According to experts, you should learn how to drive as smoothly as you can in the winter, almost as if you don’t have brakes at all. This should give you enough practice to anticipate the moment where you’ll have to brake suddenly. If all else fails, you can always try and search for a “Jiffy Lube near me.” Go ahead and have your brakes checked.

Have your tires changed

Your tires contribute a lot when it comes driving in the snow; they should keep your car connected to the road firmly. If the suddenly loose grip, you’ll lose all control of your car. And don’t think that your all-season tires will do all the work for you. Winters are challenging, and your tires might not be prepared for that.

If you live in an area where there’s going to be a lot of snow and the winters are long, consider swapping your old tires for winter tires. Also called snow tires, these tires have more flexible rubber materials that work well in the snow and even in dry seasons.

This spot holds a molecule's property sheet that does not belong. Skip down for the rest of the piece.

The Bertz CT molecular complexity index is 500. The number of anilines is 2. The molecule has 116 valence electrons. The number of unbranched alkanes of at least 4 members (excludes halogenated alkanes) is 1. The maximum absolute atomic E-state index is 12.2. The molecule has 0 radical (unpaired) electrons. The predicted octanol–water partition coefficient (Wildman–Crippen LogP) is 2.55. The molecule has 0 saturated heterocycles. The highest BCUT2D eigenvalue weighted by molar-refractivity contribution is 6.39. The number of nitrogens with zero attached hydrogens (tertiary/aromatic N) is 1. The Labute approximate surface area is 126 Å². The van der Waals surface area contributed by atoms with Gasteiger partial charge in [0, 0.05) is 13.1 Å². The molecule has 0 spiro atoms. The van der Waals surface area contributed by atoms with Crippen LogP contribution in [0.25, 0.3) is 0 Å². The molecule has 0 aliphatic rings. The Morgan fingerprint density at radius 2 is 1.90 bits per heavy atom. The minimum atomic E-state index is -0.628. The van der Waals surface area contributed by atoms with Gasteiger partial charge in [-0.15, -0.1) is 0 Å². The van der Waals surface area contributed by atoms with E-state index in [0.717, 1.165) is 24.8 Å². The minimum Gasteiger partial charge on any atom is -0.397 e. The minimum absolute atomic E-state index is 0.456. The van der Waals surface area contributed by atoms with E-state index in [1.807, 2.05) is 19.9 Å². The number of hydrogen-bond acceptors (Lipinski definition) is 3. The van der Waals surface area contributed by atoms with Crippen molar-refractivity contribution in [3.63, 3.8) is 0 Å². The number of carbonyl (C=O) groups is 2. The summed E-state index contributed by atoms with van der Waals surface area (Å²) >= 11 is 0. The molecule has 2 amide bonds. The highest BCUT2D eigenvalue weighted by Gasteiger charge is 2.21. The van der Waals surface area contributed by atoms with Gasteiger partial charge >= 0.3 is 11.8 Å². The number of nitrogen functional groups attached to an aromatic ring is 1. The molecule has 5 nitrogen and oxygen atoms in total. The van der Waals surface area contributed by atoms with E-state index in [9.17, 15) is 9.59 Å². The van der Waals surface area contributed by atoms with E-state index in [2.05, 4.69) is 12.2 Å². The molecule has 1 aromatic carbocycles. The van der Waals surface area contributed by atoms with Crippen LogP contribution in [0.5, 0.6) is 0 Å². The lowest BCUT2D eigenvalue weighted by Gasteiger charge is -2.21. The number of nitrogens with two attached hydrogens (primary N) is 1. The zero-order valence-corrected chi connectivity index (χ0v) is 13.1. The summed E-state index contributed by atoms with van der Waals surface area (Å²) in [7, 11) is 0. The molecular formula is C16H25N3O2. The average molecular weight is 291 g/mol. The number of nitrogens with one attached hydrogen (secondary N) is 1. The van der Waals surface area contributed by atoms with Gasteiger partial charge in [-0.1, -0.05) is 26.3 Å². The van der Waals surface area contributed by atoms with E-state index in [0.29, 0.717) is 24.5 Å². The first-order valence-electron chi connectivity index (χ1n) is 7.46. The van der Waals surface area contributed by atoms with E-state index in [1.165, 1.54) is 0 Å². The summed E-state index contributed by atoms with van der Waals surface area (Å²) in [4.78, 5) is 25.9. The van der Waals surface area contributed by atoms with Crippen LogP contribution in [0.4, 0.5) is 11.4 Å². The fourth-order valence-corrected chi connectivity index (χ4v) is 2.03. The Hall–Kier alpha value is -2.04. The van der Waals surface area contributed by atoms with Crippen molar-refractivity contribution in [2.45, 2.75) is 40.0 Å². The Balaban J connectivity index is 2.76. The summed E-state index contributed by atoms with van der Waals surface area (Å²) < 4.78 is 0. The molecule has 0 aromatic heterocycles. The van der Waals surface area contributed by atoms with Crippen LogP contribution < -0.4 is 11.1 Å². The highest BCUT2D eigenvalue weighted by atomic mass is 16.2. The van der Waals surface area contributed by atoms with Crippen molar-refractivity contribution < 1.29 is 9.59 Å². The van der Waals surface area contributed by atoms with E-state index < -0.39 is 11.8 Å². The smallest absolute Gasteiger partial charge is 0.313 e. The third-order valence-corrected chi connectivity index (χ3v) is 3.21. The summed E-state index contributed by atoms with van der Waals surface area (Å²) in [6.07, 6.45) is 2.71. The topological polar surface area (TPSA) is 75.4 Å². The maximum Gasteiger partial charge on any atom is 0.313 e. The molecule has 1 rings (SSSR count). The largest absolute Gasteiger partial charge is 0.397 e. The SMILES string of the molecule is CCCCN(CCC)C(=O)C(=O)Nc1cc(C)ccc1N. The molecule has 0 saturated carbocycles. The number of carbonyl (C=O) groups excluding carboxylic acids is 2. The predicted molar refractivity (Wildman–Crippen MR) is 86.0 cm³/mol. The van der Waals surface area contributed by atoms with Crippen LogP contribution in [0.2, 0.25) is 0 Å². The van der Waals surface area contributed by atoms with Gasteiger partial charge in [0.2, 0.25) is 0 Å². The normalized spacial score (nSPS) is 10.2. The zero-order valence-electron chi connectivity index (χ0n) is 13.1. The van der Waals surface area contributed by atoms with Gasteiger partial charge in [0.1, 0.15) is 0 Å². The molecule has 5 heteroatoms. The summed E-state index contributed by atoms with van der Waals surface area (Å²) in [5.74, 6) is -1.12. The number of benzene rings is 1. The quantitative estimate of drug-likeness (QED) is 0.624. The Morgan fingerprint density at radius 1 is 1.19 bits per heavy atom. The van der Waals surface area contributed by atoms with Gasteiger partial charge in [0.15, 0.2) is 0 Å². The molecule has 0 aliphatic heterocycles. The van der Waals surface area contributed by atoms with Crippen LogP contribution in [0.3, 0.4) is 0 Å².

Before heavy snow sets in, consider getting a set of tire chains that fit your drive wheels for better traction. Often, you’ll notice tire chains in areas where long winters are frequent, such as in alpine areas.

Remember that snow and ice and reduce the amount of pressure in your tires, so a blowout on the road may happen, leaving you stranded. Before the start of the snow season, you should have already gone to check your tire pressure. To find the recommended pressure on your tires, check the door pillow behind the driver’s seat or refer to your owners manual.

Always be prepared for the worst

Not all people will agree to do this, but it’s best to just avoid getting behind the wheel when the weather is bad, especially if your trip is not urgent anyway. Check on weather reports and never be too confident with your driving skills.

If you really need to head out and drive in the snow, be prepared. Get your gas tank full or at least half full in case you get stranded and there’s not a gas station nearby. Store a supply kit in your car as well. It should have an extra phone charger or a power bank, reflective tape, gloves, blankets, water, and non-perishable food. Sometimes, it might be a good idea to bring a shovel, just in case.